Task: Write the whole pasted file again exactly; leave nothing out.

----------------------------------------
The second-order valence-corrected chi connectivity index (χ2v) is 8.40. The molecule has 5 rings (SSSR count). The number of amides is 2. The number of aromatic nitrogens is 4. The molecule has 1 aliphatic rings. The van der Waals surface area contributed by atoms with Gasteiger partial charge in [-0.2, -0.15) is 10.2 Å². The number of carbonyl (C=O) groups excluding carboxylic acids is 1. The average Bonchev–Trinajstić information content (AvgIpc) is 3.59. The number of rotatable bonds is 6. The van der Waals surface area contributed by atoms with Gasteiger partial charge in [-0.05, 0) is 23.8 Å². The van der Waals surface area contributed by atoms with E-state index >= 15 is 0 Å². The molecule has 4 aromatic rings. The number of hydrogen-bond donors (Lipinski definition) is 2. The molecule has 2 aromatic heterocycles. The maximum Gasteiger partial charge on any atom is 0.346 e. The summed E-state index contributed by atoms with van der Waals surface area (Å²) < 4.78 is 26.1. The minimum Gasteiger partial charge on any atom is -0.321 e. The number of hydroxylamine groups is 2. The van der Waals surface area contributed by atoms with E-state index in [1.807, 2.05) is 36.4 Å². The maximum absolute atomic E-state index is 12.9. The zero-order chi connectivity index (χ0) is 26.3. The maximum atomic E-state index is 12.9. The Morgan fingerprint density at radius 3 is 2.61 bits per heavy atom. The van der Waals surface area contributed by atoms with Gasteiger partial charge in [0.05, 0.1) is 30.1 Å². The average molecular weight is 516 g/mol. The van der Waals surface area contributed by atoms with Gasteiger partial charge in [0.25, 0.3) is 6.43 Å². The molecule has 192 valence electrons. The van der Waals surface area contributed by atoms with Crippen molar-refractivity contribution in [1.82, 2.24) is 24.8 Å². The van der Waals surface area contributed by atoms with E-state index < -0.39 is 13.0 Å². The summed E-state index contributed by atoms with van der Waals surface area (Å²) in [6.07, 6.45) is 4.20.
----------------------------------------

The second-order valence-corrected chi connectivity index (χ2v) is 8.40. The molecule has 5 rings (SSSR count). The number of amides is 2. The number of aromatic nitrogens is 4. The molecule has 1 aliphatic rings. The van der Waals surface area contributed by atoms with Gasteiger partial charge in [-0.2, -0.15) is 10.2 Å². The number of carbonyl (C=O) groups excluding carboxylic acids is 1. The average Bonchev–Trinajstić information content (AvgIpc) is 3.59. The number of rotatable bonds is 6. The van der Waals surface area contributed by atoms with Gasteiger partial charge in [-0.05, 0) is 23.8 Å². The van der Waals surface area contributed by atoms with E-state index >= 15 is 0 Å². The molecule has 4 aromatic rings. The number of hydrogen-bond donors (Lipinski definition) is 2. The molecule has 2 aromatic heterocycles. The maximum Gasteiger partial charge on any atom is 0.346 e. The summed E-state index contributed by atoms with van der Waals surface area (Å²) < 4.78 is 26.1. The minimum Gasteiger partial charge on any atom is -0.321 e. The number of hydroxylamine groups is 2. The van der Waals surface area contributed by atoms with E-state index in [1.807, 2.05) is 36.4 Å². The maximum absolute atomic E-state index is 12.9. The zero-order chi connectivity index (χ0) is 26.3. The maximum atomic E-state index is 12.9. The Morgan fingerprint density at radius 3 is 2.61 bits per heavy atom. The van der Waals surface area contributed by atoms with Gasteiger partial charge in [0.05, 0.1) is 30.1 Å². The average molecular weight is 516 g/mol. The van der Waals surface area contributed by atoms with Gasteiger partial charge in [0.25, 0.3) is 6.43 Å². The molecule has 192 valence electrons. The van der Waals surface area contributed by atoms with Crippen molar-refractivity contribution in [1.82, 2.24) is 24.8 Å². The van der Waals surface area contributed by atoms with E-state index < -0.39 is 13.0 Å². The summed E-state index contributed by atoms with van der Waals surface area (Å²) in [6.07, 6.45) is 4.20.